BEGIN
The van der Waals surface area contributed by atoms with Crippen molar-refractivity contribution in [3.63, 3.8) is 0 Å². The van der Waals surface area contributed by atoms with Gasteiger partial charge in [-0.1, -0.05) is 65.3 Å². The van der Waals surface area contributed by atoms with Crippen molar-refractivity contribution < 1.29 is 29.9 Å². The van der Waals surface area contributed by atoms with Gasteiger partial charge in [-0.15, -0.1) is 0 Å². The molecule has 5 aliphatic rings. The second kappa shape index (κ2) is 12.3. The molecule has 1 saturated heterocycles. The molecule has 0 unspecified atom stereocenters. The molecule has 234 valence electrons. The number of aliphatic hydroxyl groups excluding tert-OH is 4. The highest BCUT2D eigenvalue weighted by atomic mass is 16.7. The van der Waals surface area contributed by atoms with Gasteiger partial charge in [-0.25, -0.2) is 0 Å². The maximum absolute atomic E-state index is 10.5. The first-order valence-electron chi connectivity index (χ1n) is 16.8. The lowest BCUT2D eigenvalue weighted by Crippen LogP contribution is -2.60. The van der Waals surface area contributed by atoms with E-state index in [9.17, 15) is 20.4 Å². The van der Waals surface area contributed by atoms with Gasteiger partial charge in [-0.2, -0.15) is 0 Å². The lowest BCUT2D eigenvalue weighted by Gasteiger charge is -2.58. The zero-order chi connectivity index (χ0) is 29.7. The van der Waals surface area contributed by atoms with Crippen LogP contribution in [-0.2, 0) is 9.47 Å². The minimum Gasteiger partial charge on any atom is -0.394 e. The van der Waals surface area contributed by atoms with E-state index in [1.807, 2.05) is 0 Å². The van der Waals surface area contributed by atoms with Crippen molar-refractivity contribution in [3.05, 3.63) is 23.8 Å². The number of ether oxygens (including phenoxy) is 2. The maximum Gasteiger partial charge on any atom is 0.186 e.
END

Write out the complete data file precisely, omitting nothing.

The van der Waals surface area contributed by atoms with Crippen molar-refractivity contribution in [3.63, 3.8) is 0 Å². The van der Waals surface area contributed by atoms with Gasteiger partial charge in [-0.1, -0.05) is 65.3 Å². The van der Waals surface area contributed by atoms with Crippen molar-refractivity contribution < 1.29 is 29.9 Å². The van der Waals surface area contributed by atoms with Gasteiger partial charge in [-0.15, -0.1) is 0 Å². The molecule has 5 aliphatic rings. The second kappa shape index (κ2) is 12.3. The molecule has 1 saturated heterocycles. The molecule has 0 unspecified atom stereocenters. The molecule has 234 valence electrons. The number of aliphatic hydroxyl groups excluding tert-OH is 4. The highest BCUT2D eigenvalue weighted by atomic mass is 16.7. The van der Waals surface area contributed by atoms with Gasteiger partial charge in [-0.25, -0.2) is 0 Å². The maximum absolute atomic E-state index is 10.5. The first-order valence-electron chi connectivity index (χ1n) is 16.8. The lowest BCUT2D eigenvalue weighted by Crippen LogP contribution is -2.60. The van der Waals surface area contributed by atoms with E-state index in [9.17, 15) is 20.4 Å². The van der Waals surface area contributed by atoms with Gasteiger partial charge in [-0.2, -0.15) is 0 Å². The lowest BCUT2D eigenvalue weighted by Gasteiger charge is -2.58. The zero-order chi connectivity index (χ0) is 29.7. The van der Waals surface area contributed by atoms with Crippen LogP contribution in [-0.2, 0) is 9.47 Å². The minimum Gasteiger partial charge on any atom is -0.394 e. The van der Waals surface area contributed by atoms with E-state index in [1.807, 2.05) is 0 Å². The van der Waals surface area contributed by atoms with Crippen molar-refractivity contribution in [3.05, 3.63) is 23.8 Å². The number of ether oxygens (including phenoxy) is 2. The maximum Gasteiger partial charge on any atom is 0.186 e.